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[Editorial] Covering Ears on Concerns about the Roh Regime

[Editorial] Covering Ears on Concerns about the Roh Regime

Posted August. 19, 2004 22:19,   


While public livelihood is at its nadir, there seldom is talk about future and hope. What prompted such senior figures as former presidents and former prime ministers as well as economists to speak out is their sense of crisis: As things as they are presently, divisions in the public and a falling economy will slide into an irreversible crisis.

“Why do you divide the public into progressive and conservative at every opportunity?” former Prime Minister Kang Young-hoon [indirectly] asked President Roh Moo-hyun at a seminar. He added, “The conservative camp should not be condemned as a corrupt bunch.” His remarks probably oozed anger over President Roh’s attacking of the past governments as part of a topsy-turvy history and as corrupt dictatorial bunches, instead of being impartial about their upsides and downsides.

Those who are at the center of the current government appear to be captured with illusions that they have monopolized reforms and that any opposition to them is anti-reform. The way they attacked those who have a difference in view suggests that they are not that different than the past dictatorial regime, which they claim we should make a complete break with.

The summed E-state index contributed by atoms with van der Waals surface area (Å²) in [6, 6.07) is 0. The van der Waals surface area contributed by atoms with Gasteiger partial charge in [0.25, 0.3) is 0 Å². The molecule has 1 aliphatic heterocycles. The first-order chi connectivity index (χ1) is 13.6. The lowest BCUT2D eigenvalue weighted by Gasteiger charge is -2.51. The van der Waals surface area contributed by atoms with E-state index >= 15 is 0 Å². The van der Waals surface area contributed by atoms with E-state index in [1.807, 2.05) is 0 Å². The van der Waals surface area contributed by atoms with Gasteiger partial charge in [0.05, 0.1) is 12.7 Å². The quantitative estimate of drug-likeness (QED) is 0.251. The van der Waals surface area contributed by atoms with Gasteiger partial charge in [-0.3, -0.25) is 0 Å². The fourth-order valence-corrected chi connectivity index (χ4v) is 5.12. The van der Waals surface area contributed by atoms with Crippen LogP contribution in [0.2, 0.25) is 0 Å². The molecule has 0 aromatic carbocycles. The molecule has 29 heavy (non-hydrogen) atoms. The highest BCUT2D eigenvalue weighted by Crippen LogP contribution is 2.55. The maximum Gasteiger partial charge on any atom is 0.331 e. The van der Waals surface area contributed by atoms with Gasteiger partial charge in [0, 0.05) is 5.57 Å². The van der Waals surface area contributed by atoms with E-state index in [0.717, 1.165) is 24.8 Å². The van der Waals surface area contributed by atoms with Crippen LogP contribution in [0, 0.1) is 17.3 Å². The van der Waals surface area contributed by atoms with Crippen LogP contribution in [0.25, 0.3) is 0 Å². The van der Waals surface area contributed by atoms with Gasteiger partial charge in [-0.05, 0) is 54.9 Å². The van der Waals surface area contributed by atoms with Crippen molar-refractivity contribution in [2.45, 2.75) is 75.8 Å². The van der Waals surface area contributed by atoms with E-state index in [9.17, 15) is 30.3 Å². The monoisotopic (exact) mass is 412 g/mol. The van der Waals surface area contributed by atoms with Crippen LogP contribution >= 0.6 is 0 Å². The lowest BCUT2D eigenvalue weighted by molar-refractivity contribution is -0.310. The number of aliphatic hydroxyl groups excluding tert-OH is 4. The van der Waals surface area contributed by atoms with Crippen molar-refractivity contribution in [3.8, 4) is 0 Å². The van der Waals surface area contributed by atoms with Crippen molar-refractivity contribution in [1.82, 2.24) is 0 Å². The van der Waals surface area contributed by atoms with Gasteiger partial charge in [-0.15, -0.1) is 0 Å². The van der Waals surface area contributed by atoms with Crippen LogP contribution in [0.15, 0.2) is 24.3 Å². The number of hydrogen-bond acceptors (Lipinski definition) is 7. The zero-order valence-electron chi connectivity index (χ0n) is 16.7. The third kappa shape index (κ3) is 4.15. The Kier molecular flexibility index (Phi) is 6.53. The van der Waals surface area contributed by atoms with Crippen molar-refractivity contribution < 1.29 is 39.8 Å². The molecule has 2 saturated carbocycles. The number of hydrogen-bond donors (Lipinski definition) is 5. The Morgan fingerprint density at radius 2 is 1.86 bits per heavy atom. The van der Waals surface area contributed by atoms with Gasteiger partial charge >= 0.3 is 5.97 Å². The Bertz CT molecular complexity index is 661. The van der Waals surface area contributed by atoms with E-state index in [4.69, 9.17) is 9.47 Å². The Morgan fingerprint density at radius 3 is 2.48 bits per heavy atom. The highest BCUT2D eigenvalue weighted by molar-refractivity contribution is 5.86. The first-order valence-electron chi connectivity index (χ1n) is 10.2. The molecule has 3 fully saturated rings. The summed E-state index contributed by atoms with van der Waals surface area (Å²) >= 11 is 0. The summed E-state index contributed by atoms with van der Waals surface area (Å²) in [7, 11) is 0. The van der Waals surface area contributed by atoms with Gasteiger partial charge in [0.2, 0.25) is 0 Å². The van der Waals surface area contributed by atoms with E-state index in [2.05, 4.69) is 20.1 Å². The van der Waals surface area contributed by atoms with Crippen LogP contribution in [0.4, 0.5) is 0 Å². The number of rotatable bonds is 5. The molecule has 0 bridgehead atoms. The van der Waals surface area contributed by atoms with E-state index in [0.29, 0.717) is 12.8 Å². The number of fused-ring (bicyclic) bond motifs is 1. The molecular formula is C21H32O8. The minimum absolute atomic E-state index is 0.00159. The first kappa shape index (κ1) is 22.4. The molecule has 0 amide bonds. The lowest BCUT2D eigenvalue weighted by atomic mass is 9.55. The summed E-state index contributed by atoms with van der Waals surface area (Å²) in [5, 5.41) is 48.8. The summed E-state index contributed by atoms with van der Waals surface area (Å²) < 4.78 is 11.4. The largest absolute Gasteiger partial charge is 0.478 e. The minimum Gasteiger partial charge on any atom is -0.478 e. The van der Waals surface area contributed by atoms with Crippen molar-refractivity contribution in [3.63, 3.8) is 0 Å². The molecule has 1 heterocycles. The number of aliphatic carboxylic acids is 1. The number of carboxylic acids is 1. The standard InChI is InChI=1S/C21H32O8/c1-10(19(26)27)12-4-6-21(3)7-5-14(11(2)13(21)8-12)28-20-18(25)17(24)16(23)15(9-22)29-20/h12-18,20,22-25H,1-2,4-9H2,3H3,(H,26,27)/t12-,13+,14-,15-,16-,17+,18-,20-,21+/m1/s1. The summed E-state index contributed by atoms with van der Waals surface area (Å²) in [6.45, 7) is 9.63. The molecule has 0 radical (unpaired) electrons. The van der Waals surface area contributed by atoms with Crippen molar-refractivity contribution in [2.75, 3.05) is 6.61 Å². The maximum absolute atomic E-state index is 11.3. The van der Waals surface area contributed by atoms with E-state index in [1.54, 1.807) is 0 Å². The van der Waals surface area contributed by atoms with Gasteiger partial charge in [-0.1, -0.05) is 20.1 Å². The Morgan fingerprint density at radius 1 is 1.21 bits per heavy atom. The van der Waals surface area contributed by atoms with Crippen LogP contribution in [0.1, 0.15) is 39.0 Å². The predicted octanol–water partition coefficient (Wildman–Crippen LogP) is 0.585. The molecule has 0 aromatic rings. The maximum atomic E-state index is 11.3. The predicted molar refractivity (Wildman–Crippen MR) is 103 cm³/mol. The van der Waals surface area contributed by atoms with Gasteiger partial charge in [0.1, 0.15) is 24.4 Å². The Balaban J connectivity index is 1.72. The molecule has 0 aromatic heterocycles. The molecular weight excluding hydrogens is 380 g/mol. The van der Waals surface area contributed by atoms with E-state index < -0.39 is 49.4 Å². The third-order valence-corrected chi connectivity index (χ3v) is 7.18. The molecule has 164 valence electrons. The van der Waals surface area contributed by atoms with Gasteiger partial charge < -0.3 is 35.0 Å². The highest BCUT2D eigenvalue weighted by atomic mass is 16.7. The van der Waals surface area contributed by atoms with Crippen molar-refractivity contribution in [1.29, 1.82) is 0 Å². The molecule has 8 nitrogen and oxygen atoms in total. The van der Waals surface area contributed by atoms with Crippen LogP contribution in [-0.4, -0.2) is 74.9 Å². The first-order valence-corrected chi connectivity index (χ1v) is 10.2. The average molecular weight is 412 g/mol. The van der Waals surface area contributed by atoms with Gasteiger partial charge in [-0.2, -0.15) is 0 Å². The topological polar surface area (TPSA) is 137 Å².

We can meet no one who is not worrying about the economy these days. However, the government and the ruling party appear to blame the press’ smearing campaign on the public’s perception of a bad economy or understand it as a publicity stunt by opponents to its reform drive. At a meeting with GNP Chairwoman Park Geun-hye, former president Kim Dae-jung, who had been cautious in commenting on politics since he left office, said, “If things remain as they are presently, the economy will be in a considerable risk.” How can we understand Kim, who said 80 percent of the public worried about the economy, if the perception of a bad economy was manufactured by the conservative press?

The country’s five major business lobbies also spoke out and said, “The measures adopted by the government and the ruling party run counter to the free-market principle.” Economists have begun to raise concerns about the government’s pro-labor and anti-corporation culture, which will lead to a falling international competitiveness, and economic policies that are held hostage to the leftist values stressing distribution and equality.

The government should stop favoring “reform reports” made by its peripheral organizations, which share the same political “code” and open its ears to various opinions. In this way, it can forestall the failure that is caused by its own collective thinking. A failure of the government results in the misfortune of the public and the country.